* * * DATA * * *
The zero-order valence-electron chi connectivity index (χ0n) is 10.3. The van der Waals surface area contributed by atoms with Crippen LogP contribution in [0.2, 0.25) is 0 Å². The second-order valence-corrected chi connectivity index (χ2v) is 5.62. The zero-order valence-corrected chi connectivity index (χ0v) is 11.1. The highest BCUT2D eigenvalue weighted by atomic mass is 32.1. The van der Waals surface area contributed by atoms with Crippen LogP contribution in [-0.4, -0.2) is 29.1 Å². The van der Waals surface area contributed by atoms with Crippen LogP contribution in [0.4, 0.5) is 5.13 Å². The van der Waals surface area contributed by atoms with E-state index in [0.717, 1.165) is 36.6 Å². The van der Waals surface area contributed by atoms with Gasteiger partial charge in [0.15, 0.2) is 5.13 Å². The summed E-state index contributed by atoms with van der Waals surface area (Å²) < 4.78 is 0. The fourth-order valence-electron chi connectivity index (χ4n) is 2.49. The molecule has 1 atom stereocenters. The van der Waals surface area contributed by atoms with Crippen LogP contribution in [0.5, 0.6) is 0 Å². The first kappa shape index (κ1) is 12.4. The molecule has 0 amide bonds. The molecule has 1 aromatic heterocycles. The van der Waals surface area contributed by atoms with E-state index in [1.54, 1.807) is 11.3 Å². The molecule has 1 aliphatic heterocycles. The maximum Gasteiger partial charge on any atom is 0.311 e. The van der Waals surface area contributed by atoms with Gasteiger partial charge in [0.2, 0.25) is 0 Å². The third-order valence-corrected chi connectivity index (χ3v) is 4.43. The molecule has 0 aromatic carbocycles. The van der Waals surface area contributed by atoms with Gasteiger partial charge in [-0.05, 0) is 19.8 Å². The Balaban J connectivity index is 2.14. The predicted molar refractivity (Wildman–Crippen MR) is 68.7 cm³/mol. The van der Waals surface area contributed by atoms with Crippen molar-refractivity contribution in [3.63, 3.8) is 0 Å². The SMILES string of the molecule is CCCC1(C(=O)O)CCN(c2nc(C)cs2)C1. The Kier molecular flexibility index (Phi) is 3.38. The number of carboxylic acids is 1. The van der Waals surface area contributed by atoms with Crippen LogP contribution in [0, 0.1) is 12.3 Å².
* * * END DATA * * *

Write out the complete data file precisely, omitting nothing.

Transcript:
The zero-order valence-electron chi connectivity index (χ0n) is 10.3. The van der Waals surface area contributed by atoms with Crippen LogP contribution in [0.2, 0.25) is 0 Å². The second-order valence-corrected chi connectivity index (χ2v) is 5.62. The zero-order valence-corrected chi connectivity index (χ0v) is 11.1. The highest BCUT2D eigenvalue weighted by atomic mass is 32.1. The van der Waals surface area contributed by atoms with Crippen LogP contribution in [-0.4, -0.2) is 29.1 Å². The van der Waals surface area contributed by atoms with Crippen LogP contribution in [0.4, 0.5) is 5.13 Å². The van der Waals surface area contributed by atoms with E-state index in [0.717, 1.165) is 36.6 Å². The van der Waals surface area contributed by atoms with Gasteiger partial charge in [0.15, 0.2) is 5.13 Å². The summed E-state index contributed by atoms with van der Waals surface area (Å²) < 4.78 is 0. The fourth-order valence-electron chi connectivity index (χ4n) is 2.49. The molecule has 1 atom stereocenters. The van der Waals surface area contributed by atoms with Crippen LogP contribution in [0.5, 0.6) is 0 Å². The first kappa shape index (κ1) is 12.4. The molecule has 0 amide bonds. The molecule has 1 aromatic heterocycles. The van der Waals surface area contributed by atoms with E-state index in [1.54, 1.807) is 11.3 Å². The molecule has 1 aliphatic heterocycles. The maximum Gasteiger partial charge on any atom is 0.311 e. The van der Waals surface area contributed by atoms with Gasteiger partial charge in [0.2, 0.25) is 0 Å². The third-order valence-corrected chi connectivity index (χ3v) is 4.43. The molecule has 0 aromatic carbocycles. The van der Waals surface area contributed by atoms with Gasteiger partial charge in [-0.05, 0) is 19.8 Å². The Balaban J connectivity index is 2.14. The predicted molar refractivity (Wildman–Crippen MR) is 68.7 cm³/mol. The van der Waals surface area contributed by atoms with Crippen molar-refractivity contribution in [3.63, 3.8) is 0 Å². The SMILES string of the molecule is CCCC1(C(=O)O)CCN(c2nc(C)cs2)C1. The Kier molecular flexibility index (Phi) is 3.38. The number of carboxylic acids is 1. The van der Waals surface area contributed by atoms with Crippen LogP contribution in [0, 0.1) is 12.3 Å².